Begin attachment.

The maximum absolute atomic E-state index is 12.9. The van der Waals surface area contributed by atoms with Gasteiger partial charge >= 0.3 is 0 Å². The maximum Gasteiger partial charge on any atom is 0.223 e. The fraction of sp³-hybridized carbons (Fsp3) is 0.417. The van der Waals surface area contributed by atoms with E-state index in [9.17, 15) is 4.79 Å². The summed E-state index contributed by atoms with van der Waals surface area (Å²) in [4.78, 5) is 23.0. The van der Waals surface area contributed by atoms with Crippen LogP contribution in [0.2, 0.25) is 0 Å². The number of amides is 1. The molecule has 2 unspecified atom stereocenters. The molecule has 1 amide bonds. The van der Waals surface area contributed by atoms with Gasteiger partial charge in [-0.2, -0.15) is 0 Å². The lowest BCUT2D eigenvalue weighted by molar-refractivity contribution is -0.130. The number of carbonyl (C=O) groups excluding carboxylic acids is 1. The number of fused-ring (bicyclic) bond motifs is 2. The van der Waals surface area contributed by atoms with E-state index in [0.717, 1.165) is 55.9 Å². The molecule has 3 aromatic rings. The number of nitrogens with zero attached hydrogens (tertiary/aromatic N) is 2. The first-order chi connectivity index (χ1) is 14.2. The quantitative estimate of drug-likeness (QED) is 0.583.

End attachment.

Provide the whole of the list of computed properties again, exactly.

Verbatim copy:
The maximum absolute atomic E-state index is 12.9. The van der Waals surface area contributed by atoms with Gasteiger partial charge >= 0.3 is 0 Å². The maximum Gasteiger partial charge on any atom is 0.223 e. The fraction of sp³-hybridized carbons (Fsp3) is 0.417. The van der Waals surface area contributed by atoms with E-state index in [9.17, 15) is 4.79 Å². The summed E-state index contributed by atoms with van der Waals surface area (Å²) in [4.78, 5) is 23.0. The van der Waals surface area contributed by atoms with Crippen LogP contribution in [0.2, 0.25) is 0 Å². The number of amides is 1. The molecule has 2 unspecified atom stereocenters. The molecule has 1 amide bonds. The van der Waals surface area contributed by atoms with Gasteiger partial charge in [-0.2, -0.15) is 0 Å². The lowest BCUT2D eigenvalue weighted by molar-refractivity contribution is -0.130. The number of carbonyl (C=O) groups excluding carboxylic acids is 1. The number of fused-ring (bicyclic) bond motifs is 2. The van der Waals surface area contributed by atoms with E-state index in [0.717, 1.165) is 55.9 Å². The molecule has 3 aromatic rings. The number of nitrogens with zero attached hydrogens (tertiary/aromatic N) is 2. The first-order chi connectivity index (χ1) is 14.2. The quantitative estimate of drug-likeness (QED) is 0.583.